Show simple item record

dc.contributor.authorLiu, N.
dc.contributor.authorMcKinnon, J.J.
dc.contributor.authorChristensen, D.A.
dc.contributor.authorYu, P.
dc.date.accessioned2018-07-24T20:51:13Z
dc.date.available2018-07-24T20:51:13Z
dc.date.issued2010-02-24
dc.identifier.urihttp://hdl.handle.net/10388/9137
dc.description.abstractBarley grains are widely used for malting and feeding purposes in Canada. Although barley varieties have similar chemical composition, they exhibit different rumen degradation characteristics and nutrient availability. The objectives of this study was to determine structural make-up features and identify the structural differences in chemical functional groups in endosperm tissue among the six barley varieties using ultra-spatially resolved synchrotron-based FTIR microspectroscopy (SFTIRM). The results indicated that the barley varieties showed significant differences in terms of peak area intensities and the peak ratios of the amide I (1650 cm-1) and amide II (1550 cm-1), cellulosic compounds (ca. 1240 cm-1), and non-structural carbohydrates (NSC, starch) peak (1025 cm-1). The synchrotron-based FTIR spectroscopic information associated with structural and chemical make-up characteristics of barley grains may provide more information as to why barley varieties exhibit different biodegradation behaviors.en_US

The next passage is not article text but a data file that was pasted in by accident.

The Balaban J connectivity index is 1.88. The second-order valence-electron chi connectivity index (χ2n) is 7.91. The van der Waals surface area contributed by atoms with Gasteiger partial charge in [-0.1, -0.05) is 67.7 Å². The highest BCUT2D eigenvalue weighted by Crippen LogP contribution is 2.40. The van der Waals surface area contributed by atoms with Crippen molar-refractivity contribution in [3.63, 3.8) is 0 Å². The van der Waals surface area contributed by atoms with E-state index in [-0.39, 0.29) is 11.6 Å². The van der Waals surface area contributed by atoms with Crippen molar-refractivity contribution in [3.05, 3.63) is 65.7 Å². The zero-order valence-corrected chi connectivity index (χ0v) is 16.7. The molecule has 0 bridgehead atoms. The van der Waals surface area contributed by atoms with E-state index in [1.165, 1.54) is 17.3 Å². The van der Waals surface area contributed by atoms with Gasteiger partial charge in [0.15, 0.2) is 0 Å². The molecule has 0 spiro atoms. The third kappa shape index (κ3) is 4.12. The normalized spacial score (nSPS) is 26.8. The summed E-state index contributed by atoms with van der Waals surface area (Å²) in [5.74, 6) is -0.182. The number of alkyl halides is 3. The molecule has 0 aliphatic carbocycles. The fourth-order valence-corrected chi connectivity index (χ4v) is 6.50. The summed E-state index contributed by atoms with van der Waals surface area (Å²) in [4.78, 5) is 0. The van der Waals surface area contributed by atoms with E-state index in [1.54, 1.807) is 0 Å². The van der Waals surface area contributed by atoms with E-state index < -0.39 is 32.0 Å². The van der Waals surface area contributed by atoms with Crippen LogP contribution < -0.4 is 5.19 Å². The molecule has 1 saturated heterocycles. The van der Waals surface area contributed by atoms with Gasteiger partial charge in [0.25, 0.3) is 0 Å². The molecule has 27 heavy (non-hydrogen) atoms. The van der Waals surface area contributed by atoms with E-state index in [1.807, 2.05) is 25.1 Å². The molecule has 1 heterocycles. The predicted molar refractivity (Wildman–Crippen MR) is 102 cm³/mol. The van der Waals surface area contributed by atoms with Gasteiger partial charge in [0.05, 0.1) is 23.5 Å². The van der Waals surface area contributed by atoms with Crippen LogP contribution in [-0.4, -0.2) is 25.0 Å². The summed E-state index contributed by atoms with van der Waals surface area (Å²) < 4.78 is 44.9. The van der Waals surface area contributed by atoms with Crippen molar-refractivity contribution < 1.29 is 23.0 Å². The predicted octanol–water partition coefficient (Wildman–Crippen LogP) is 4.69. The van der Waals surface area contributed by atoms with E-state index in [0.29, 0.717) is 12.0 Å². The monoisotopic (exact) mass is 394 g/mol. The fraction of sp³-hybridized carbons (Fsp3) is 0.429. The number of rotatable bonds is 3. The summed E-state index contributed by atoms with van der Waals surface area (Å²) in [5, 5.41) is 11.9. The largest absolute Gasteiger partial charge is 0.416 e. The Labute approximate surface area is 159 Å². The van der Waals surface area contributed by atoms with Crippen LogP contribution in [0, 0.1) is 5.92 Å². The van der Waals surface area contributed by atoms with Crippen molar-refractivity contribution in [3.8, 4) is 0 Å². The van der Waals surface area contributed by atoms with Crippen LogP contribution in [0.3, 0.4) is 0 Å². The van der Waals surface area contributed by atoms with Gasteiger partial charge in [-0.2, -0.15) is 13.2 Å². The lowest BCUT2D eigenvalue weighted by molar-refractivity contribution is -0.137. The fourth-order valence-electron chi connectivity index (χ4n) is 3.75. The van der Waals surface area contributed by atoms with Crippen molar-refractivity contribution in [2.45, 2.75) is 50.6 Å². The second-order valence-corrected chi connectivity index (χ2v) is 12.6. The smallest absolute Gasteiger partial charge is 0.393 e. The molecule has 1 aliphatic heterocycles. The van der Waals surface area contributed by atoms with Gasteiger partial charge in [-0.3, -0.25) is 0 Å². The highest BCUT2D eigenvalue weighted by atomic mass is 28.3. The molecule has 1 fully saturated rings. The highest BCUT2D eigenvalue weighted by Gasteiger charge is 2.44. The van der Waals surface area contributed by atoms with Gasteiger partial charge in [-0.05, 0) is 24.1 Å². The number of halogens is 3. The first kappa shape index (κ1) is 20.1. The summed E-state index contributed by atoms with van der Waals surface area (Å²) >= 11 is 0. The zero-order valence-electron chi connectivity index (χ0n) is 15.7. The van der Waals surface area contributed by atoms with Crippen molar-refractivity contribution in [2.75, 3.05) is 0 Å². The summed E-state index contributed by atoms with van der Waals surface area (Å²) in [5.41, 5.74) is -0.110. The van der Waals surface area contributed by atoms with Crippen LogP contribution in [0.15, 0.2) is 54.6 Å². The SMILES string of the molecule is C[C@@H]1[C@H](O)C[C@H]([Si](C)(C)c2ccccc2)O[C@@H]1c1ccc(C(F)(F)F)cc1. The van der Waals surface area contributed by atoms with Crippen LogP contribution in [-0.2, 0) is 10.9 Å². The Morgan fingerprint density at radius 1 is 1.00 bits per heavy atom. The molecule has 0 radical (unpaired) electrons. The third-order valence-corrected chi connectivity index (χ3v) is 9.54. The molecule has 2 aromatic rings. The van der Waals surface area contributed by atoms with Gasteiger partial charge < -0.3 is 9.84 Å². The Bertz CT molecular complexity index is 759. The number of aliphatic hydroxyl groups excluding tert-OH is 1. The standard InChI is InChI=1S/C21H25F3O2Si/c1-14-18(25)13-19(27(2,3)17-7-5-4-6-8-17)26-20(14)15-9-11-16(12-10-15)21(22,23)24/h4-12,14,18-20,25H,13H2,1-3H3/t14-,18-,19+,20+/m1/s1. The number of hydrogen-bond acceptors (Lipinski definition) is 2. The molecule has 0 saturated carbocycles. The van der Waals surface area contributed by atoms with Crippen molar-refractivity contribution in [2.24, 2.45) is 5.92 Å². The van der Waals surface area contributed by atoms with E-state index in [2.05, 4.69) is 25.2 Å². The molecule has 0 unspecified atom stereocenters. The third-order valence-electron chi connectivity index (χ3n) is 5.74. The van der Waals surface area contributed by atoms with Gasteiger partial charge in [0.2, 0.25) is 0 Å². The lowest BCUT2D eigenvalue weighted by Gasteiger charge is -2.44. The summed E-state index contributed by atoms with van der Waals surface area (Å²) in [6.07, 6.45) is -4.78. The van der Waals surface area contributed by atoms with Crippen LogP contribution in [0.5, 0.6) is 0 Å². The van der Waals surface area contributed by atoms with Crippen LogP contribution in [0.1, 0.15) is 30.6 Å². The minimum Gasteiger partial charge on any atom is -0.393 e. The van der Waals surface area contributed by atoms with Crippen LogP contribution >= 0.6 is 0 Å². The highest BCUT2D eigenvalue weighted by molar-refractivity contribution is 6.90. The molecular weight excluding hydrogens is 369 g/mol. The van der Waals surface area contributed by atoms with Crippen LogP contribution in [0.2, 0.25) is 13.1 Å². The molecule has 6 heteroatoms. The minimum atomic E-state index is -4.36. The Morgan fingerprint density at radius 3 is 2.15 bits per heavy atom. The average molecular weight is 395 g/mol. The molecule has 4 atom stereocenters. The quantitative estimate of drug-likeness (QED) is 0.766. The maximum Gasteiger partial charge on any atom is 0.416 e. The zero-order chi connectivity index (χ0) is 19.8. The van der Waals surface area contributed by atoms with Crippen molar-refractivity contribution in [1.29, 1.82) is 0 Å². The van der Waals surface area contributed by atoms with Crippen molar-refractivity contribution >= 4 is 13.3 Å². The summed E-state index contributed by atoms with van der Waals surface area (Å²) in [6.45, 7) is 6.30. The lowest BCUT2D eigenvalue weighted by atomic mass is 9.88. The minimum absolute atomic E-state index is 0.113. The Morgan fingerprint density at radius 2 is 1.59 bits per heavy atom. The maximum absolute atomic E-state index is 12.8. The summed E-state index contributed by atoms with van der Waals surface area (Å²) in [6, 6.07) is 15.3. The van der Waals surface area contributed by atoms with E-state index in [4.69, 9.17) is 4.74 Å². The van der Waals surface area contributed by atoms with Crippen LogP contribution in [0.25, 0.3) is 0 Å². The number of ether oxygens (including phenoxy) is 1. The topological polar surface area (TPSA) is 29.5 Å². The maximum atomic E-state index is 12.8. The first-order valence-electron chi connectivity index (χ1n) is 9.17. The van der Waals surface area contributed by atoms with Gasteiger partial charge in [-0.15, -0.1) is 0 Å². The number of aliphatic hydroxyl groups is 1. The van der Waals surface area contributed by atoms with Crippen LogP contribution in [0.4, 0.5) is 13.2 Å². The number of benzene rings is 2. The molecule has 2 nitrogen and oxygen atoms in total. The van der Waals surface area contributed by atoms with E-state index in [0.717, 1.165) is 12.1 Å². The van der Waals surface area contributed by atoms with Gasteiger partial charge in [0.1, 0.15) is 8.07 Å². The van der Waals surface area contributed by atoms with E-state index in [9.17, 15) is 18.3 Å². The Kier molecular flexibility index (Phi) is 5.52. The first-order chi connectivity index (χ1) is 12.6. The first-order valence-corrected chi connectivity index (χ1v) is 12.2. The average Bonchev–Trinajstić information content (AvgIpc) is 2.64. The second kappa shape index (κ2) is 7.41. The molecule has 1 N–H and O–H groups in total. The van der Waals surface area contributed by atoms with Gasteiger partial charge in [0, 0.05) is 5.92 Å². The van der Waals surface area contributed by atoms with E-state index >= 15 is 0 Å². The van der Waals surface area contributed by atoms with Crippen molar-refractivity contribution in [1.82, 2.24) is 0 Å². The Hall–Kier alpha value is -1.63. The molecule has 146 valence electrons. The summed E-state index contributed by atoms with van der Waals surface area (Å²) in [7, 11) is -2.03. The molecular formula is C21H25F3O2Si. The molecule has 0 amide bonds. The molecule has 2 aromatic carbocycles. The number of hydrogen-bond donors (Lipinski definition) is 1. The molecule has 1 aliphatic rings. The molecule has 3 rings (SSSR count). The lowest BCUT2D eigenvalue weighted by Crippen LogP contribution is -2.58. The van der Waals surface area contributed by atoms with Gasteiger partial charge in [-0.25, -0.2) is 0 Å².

dc.language.isoenen_US
dc.relation.ispartofSoils and Crops Workshop
dc.rightsAttribution-NonCommercial-NoDerivs 2.5 Canada*
dc.rights.urihttp://creativecommons.org/licenses/by-nc-nd/2.5/ca/*
dc.titleUsing synchrotron-based FTIR microspectroscopy (SFTIRM) to reveal the differences of endosperm structural and chemical make-up among six barley varietiesen_US
dc.typePresentationen_US
dc.description.versionNon-Peer Reviewed


Files in this item

Thumbnail
Thumbnail

This item appears in the following Collection(s)

Show simple item record

Attribution-NonCommercial-NoDerivs 2.5 Canada
Except where otherwise noted, this item's license is described as Attribution-NonCommercial-NoDerivs 2.5 Canada